The rise of China has generated much debate in both the policy and theoretical worlds. Beijing has adopted two of the three components of liberal peace — economic interdependence and international institutions — while abandoning the democratic component. It is pursuing power transition and military buildup, although asymmetrically for now, but eventually with the intention of replacing the U.S. as the dominant power of the Indo-Pacific region. It is using economic strategy of Belt and Road Initiative (BRI) and massive FDI in different regions to develop commercial and trading networks, which it hopes will become so formidable that other states will simply accept Chinese hegemony, somewhat akin to the tributary system of yester years. None of these Chinese efforts will succeed fully in replacing the U.S. or creating a hegemonic order in the Indo-Pacific region by mid-21st century, even when China emerges as the dominant economic power. Hegemony requires extra-ordinary asymmetry in power capabilities and a willingness on the part of secondary states to accept the hegemon’s leadership role, even if it is coercively imposed. The countervailing forces today and the future are too many to overcome for any would-be-hegemon to accomplish its goals unilaterally. China is surrounded by several pivotal states that have ambitions and capabilities of their own and are not pushovers. The individual and combined economic strengths of the U.S., Japan and India will be formidable, so will be their military power. China also lacks an ideology similar to Western liberalism or Soviet Communism to pull together different states into its orbit. Money can buy some loyalty, but these need not last too long, especially if China demands too much allegiance and dependency in return. Hegemony requires more than a patron-client relationship revolving around economic power. Although China may develop such a patron-client relationship with vulnerable small states, crucial domestic actors in those countries will resent any efforts at making them fully dependent states or China excessively in their domestic affairs. Order in the 21st century Indo-Pacific will remain a mixed system, i.e. a diffused one and multiple actors with sufficient material and normative power compete and cooperate and it is unlikely any single state will obtain hegemony.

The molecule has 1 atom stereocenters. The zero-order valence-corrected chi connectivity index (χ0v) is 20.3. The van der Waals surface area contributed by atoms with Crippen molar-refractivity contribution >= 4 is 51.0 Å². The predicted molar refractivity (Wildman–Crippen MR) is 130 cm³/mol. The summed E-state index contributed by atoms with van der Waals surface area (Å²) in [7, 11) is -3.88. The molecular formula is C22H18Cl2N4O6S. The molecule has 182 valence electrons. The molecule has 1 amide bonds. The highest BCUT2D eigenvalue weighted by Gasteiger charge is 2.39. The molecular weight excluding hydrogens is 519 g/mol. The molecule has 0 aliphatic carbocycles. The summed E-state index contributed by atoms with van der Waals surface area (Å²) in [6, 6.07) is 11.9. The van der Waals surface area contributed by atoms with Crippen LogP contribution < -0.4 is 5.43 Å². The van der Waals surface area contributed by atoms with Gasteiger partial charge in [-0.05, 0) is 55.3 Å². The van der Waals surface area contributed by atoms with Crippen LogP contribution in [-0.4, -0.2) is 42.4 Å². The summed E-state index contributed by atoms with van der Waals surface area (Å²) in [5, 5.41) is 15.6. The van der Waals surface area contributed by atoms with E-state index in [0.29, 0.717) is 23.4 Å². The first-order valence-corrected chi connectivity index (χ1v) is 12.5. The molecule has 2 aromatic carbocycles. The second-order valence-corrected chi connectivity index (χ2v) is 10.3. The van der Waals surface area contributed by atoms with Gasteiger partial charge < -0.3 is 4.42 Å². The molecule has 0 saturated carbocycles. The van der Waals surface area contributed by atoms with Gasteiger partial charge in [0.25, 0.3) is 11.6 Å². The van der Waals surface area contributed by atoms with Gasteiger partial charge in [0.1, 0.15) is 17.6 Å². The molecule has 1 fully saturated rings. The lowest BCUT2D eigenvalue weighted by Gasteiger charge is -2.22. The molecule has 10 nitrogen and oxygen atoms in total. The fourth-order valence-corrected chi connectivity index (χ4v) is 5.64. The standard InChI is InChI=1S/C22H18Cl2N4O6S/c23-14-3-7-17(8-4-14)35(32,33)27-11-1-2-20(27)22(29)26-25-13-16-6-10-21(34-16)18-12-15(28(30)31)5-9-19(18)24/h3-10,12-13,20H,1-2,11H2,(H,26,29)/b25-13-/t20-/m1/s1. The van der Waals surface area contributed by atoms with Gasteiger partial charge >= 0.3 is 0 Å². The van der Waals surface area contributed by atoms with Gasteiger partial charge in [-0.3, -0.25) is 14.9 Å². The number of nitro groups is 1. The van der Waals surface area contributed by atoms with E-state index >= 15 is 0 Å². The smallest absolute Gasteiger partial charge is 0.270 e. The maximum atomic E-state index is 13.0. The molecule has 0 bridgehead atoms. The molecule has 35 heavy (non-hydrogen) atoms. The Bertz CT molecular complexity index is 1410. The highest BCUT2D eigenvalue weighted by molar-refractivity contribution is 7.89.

About the Speaker
T.V. Paul is James McGill Professor of International Relations in the Department of Political Science at McGill University, Montreal and a Fellow of the Royal Society of Canada. He was President of International Studies Association (ISA) during 2016-17. Paul is the author or editor of 18 books and over 70 scholarly articles/book chapters in the fields of International Relations, International Security, and South Asia. He is the author of the books: The Warrior State: Pakistan in the Contemporary World (Oxford, 2013); Globalization and the National Security State (with N. Ripsman, Oxford, 2010); The Tradition of Non-use of Nuclear Weapons (Stanford, 2009); India in the World Order: Searching for Major Power Status (with B.R. Nayar Cambridge, 2002); Power versus Prudence: Why Nations Forgo Nuclear Weapons (McGill-Queen’s, 2000); and Asymmetric Conflicts: War Initiation by Weaker Powers (Cambridge, 1994). Paul currently serves as the editor of the Georgetown University Press book series: South Asia in World Affairs. For more, see: www.tvpaul.com